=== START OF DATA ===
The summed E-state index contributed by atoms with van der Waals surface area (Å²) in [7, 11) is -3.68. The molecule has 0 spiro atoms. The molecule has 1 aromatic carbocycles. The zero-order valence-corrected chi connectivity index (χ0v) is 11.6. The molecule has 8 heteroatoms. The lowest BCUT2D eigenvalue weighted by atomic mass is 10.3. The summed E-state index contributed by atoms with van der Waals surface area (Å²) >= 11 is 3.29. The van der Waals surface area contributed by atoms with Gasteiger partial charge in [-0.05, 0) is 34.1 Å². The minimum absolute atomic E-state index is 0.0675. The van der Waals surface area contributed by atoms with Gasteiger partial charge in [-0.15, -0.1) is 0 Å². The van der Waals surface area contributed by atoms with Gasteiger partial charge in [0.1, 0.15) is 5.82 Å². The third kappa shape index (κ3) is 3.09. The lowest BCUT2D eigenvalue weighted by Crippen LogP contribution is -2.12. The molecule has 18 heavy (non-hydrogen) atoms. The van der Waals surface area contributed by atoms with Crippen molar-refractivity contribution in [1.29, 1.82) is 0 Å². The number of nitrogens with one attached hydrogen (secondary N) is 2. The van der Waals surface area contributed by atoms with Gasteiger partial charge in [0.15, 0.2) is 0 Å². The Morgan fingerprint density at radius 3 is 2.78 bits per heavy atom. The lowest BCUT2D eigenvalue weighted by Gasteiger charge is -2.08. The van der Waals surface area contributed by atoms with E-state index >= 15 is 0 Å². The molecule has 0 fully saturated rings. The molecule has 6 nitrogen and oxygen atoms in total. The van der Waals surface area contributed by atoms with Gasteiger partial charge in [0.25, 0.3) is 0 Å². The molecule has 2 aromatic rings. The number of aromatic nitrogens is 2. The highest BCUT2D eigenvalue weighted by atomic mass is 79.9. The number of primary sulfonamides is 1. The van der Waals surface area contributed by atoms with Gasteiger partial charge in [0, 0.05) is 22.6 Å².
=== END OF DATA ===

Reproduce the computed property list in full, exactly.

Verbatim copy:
The summed E-state index contributed by atoms with van der Waals surface area (Å²) in [7, 11) is -3.68. The molecule has 0 spiro atoms. The molecule has 1 aromatic carbocycles. The zero-order valence-corrected chi connectivity index (χ0v) is 11.6. The molecule has 8 heteroatoms. The lowest BCUT2D eigenvalue weighted by atomic mass is 10.3. The summed E-state index contributed by atoms with van der Waals surface area (Å²) >= 11 is 3.29. The van der Waals surface area contributed by atoms with Gasteiger partial charge in [-0.05, 0) is 34.1 Å². The minimum absolute atomic E-state index is 0.0675. The van der Waals surface area contributed by atoms with Gasteiger partial charge in [-0.15, -0.1) is 0 Å². The van der Waals surface area contributed by atoms with Gasteiger partial charge in [0.1, 0.15) is 5.82 Å². The third kappa shape index (κ3) is 3.09. The lowest BCUT2D eigenvalue weighted by Crippen LogP contribution is -2.12. The molecule has 18 heavy (non-hydrogen) atoms. The van der Waals surface area contributed by atoms with Crippen molar-refractivity contribution in [1.29, 1.82) is 0 Å². The number of nitrogens with one attached hydrogen (secondary N) is 2. The van der Waals surface area contributed by atoms with Gasteiger partial charge in [0.15, 0.2) is 0 Å². The Morgan fingerprint density at radius 3 is 2.78 bits per heavy atom. The lowest BCUT2D eigenvalue weighted by Gasteiger charge is -2.08. The van der Waals surface area contributed by atoms with E-state index >= 15 is 0 Å². The molecule has 0 fully saturated rings. The molecule has 6 nitrogen and oxygen atoms in total. The van der Waals surface area contributed by atoms with Gasteiger partial charge in [0.25, 0.3) is 0 Å². The molecule has 2 aromatic rings. The number of aromatic nitrogens is 2. The highest BCUT2D eigenvalue weighted by atomic mass is 79.9. The number of primary sulfonamides is 1. The van der Waals surface area contributed by atoms with Gasteiger partial charge in [0, 0.05) is 22.6 Å².